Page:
Soil Health Interpretive Centre


The lysimeter facility at the Soil Interpretive Health Centre is a centre dedicated to learning more about soil health and the soil ecosystem services. The infrastructure was built in 2016 with grants from the Canadian Foundation for Innovation and the Ontario Ministry of Research and Innovation. The site features 18 soil weighing lysimeters that are currently examining how the diversification of annual crop rotations impacts soil health, and how agro-ecosystems may be affected by global warming.

Biogeochemical and hydrological variables are challenging to assess in an open soil system. However, weighing soil lysimeters give precise measurements of soil water budget variables and provide a closed nutrient pathway to determine the effects of management on soil, water, and air quality by quantifying biophysical processes. This facility allows for a field scale, side-by-side comparison of differing soil types and crop rotations under similar climate conditions, throughout the whole year. This research will provide realistic empirical data to inform stakeholders on best management practices to promote soil ecosystem services.

Site Description

The Soil Interpretive health Centre is located at the University of Guelph’s Elora Research Station, Ontario, Canada. The site experiences moderately high levels of precipitation with cold winters and warm, humid summers.

Satellite map showing lysimeter location in North America
Satellite image of lysimeter location.
Overhead view of agricultural field and lysimeter infrastructure
Overhead drone photo of lysimeters.

Lysimeter Installation

The Soil Interpretive Health Centre site has 18 lysimeters, half of which contain silt loam soil cores extracted from the Elora Research Station, and the other half containing loamy sand extracted from a farm in Cambridge, Ontario, Canada. 

In order to keep the soil cores as undisturbed and as close to field conditions as possible, an excavator was used to slowly press a steel cylinder, 1 m2 in diameter and 150 cm deep, into the ground while the surrounding soil was removed. Once the cylinder was filled, a hydraulic cutter was used to slice through the soil at the bottom.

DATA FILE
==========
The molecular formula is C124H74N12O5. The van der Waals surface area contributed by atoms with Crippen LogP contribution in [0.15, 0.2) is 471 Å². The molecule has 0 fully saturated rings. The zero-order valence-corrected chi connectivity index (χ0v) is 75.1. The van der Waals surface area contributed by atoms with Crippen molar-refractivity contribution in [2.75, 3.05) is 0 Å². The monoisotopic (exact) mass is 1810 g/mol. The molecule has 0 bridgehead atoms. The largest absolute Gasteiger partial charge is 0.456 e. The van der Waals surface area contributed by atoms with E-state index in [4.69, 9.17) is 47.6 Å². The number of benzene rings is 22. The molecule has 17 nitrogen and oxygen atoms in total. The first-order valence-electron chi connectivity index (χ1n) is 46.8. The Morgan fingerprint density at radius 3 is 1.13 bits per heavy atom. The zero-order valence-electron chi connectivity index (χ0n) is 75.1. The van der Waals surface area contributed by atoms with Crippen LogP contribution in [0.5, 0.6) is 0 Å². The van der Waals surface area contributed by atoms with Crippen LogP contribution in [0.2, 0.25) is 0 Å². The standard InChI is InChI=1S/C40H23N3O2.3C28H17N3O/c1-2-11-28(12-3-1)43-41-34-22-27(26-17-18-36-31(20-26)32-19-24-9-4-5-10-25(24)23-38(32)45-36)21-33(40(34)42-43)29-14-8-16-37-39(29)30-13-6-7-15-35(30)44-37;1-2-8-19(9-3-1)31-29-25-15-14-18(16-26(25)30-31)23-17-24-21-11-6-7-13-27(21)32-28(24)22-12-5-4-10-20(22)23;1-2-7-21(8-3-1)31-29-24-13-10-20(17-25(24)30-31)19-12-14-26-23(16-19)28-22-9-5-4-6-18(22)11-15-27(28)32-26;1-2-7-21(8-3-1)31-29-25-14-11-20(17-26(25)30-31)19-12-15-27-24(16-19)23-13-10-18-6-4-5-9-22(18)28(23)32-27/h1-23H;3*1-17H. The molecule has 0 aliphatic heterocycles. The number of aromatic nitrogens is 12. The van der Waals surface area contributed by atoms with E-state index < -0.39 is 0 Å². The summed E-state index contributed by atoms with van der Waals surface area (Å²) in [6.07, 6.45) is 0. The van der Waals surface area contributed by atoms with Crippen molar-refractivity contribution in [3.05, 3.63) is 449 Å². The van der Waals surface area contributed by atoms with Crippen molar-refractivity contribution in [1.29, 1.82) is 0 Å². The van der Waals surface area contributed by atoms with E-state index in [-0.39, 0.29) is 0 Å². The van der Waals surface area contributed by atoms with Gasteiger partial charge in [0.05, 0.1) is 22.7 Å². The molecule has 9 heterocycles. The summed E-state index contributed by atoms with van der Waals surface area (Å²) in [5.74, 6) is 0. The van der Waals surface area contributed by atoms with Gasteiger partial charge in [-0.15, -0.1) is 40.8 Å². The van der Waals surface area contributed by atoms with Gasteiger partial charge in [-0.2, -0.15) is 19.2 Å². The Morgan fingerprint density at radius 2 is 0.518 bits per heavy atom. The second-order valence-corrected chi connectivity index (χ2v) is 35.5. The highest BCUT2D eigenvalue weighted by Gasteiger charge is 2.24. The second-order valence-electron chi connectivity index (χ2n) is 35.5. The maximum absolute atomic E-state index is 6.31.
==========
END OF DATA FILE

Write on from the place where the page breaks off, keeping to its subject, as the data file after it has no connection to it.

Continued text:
Three men stand next to filled steel cylinder in ground with surrounding soil removed
Excavating a soil core.

The lysimeter was then lifted and flipped upside-down in order to install ceramic cups on the bottom to allow for water drainage control. Sensors that measure soil temperature, volumetric water content, matric potential, nutrient solution, and gas concentrations were installed at 5, 10, 30, 60, and 90 cm depth within each soil core. 

Gas lances being inserted into soil through steel cylinder
Soil sensors being installed.

The lysimeters were transported to the field site where they were lowered into the concrete wells onto 3 load cells that measure the weight of the lysimeters (~3000 kg each) with a precision of +/- 10 g.

Large crane carrying soil core in an agricultural field
A crane lowers a soil monolith into the lysimeter well.
A video describing the lysimeter installation process.


Silt Loam Description 

The silt loam soil cores were extracted from the University of Guelph’s Elora Research Station, Ontario, Canada (43° 38′ 20″ N, 80° 24′ 37″ W). This soil is classified as a London series and is characterized as Gleyed Gray-Brown Luvisol. This soil is imperfectly drained and medium textured with 38% sand, 54.5% silt, 7.5% clay.

Loamy Sand Description